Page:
Svelte, on the other hand, gives you a set of tools that ease DOM manipulation, like if statements, loops, bindings, events, or slots. All of that being converted to human-readable pieces of JS (check the JS output tab here for an example) during compile time. It’s what you really need in the vast majority of cases.

The simplicity of Svelte with the combination of a clear separation of HTML, CSS, and JavaScript is what makes it really shine. In fact, it’s what the web was built for.

Also, since you have direct access to the DOM with Svelte, you’re not restricted to using framework-specific components. And, since you won’t be running into any quirks as in the case of a virtual DOM, you’ll easily manage to write most of them yourself, if you want to.

Finally, because Svelte doesn’t use a virtual DOM, and in fact any runtime at all, it’s really fast and the bundle size you’re starting with is extremely small.

Snowpack + Svelte = productivity heaven

Ever heard of Snowpack? It’s an insanely fast frontend build tool, which creates ES modules instead of a bundle for development. Near-instant dev server start times and hot loading is what you get with it. And you can use it with Svelte. And unlike with React, the hot loading works reliably. Seriously, just try it out. You’ll never want to go back to Webpack again. I would even go as far as calling it revolutionary. But you don’t have to belive me, just watch Rich Harris’ demo at 5:08, my experience has been exactly the same so far:


So, what’s the takeaway here? Based on my about three weeks’ experience with Svelte, I believe that it’s currently an awesome tool for prototyping, or hacking together small apps (where you don’t need great TypeScript support or can live with the few flaws). Basically, anything where you need to be productive as quickly as possible, and you know you can throw it away or afford to rewrite it into React, Vue, or Angular anytime if you don’t like it.

Personally, I think Svelte is slowly becoming what Vue should have been — a modern alternative to React. Once it matures a little bit more and gains traction, it might just be the default choice over the other frameworks.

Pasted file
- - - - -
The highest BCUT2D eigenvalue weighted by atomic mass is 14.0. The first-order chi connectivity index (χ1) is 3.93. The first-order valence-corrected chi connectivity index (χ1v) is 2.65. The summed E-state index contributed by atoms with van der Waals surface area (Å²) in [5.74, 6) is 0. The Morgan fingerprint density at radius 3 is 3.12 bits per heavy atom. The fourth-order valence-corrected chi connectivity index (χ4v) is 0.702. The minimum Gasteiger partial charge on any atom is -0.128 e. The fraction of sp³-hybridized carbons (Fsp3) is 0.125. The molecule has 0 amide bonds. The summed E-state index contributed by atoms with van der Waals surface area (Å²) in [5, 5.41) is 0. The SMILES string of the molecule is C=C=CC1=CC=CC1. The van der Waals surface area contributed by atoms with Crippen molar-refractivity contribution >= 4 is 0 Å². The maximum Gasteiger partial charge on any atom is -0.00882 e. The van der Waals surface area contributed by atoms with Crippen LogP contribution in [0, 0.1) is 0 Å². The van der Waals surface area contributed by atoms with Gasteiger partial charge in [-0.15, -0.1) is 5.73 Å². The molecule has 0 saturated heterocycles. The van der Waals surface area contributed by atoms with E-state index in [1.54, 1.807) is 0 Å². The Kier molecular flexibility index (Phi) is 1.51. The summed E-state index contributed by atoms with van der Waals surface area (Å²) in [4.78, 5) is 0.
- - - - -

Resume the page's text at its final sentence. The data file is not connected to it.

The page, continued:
…or (drum roll, please), you know, it might just happen that the other frameworks borrow Svelte’s ideas and Svelte becomes erased from history like a bazillion other JS frameworks/libraries 😂 We’ll have to see. For now, I’ll keep exploring Svelte on a personal project I’m working on, while sticking with the safe bet — React, for projects that require more than a single developer.

Top comments (2)

james0r profile image
James Auble

I was excited about Svelte a year ago. After playing around with Sveltekit, trying out the community and checking out the ecosystem I decided it didn't really look ready for production projects. I'm a bit surprised to say I just checked in and it seems not much better a year later.

I believe the blockquote in the docs said the same thing about early development a year ago when I checked. It's too bad because the project really excited me, but after getting errors practically in every Svelte starter I cloned (the errors being more difficult to decipher than other frameworks imho), I'm gonna have to head back to Nuxt or one of the bigger frameworks for now and check back again later.

jankalfus profile image
Honza Kalfus

Like I said in the article, I think it depends on what you want to use it for. I don't think there's a better tool for prototyping or building small SPAs than Svelte right now. Then again, I wouldn't use Svelte for a huge project, or even for a project with more than a single developer, which I'm guessing is your case :)

As for the lack of solid Next.js-like solution - there is Sapper, which has a lot of features that Next.js has. But, of course, it doesn't have all the features, not even Nuxt.js has them. And it probably won't change unless it sees a massive community growth.